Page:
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British Industrial History

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Arthur Willis (d.1881)

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Arthur Willis (d.1881)

1881 Obituary [1]

Mr. ARTHUR WILLIS, who died at Swansea on the 22d May last, was a son of the late Professor Willis, M.A., F.R.S., of Cambridge, and was for twelve years chemist to the Landore Siemens Steel Co., in which capacity he distinguished himself in several matters of original research.

The deceased, as the first chemist of the first works established for the carrying on of the open-hearth process, had to open up a comparatively new field of investigation, acquiring knowledge and experience that he was never slow to communicate to others.

He was elected a member of the Iron and Steel Institute in 1877, but his only communication to the Institute was that contributed to the meeting in May 1880, on "Reactions in the Open-hearth Process."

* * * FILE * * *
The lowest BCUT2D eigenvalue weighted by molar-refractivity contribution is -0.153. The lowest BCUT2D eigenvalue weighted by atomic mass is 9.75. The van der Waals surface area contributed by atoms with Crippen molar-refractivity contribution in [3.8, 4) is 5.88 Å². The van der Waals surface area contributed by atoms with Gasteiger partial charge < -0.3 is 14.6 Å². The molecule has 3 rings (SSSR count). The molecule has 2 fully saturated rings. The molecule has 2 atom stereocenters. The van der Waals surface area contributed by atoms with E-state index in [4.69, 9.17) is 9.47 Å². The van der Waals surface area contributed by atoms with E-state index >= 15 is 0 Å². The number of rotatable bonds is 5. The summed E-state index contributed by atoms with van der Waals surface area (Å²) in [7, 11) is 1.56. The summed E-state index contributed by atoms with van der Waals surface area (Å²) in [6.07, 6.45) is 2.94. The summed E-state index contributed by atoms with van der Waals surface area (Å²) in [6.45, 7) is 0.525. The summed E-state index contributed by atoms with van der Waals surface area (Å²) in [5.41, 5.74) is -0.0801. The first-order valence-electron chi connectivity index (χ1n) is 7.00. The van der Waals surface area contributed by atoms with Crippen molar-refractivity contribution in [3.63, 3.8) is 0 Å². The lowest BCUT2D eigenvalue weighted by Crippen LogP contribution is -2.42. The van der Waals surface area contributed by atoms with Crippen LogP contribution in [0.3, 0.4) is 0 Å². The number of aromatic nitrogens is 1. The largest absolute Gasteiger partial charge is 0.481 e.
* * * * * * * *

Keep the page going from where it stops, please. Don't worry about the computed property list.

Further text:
Deceased was a distinguished student at the Royal School of Mines, where he was a pupil of Hoffman, Percy, and Smyth. One to whom he was well-known writes that "he was a most careful and exact analyst, and devised many methods by which the determination of sulphur, phosphorus, manganese, &c., was more rapidly and more accurately arrived at in pig-iron. He did not, however, publish many of his researches, as his duties in connection with the Landore Works took up all his time, and of late years his health did not allow of his doing any night work."

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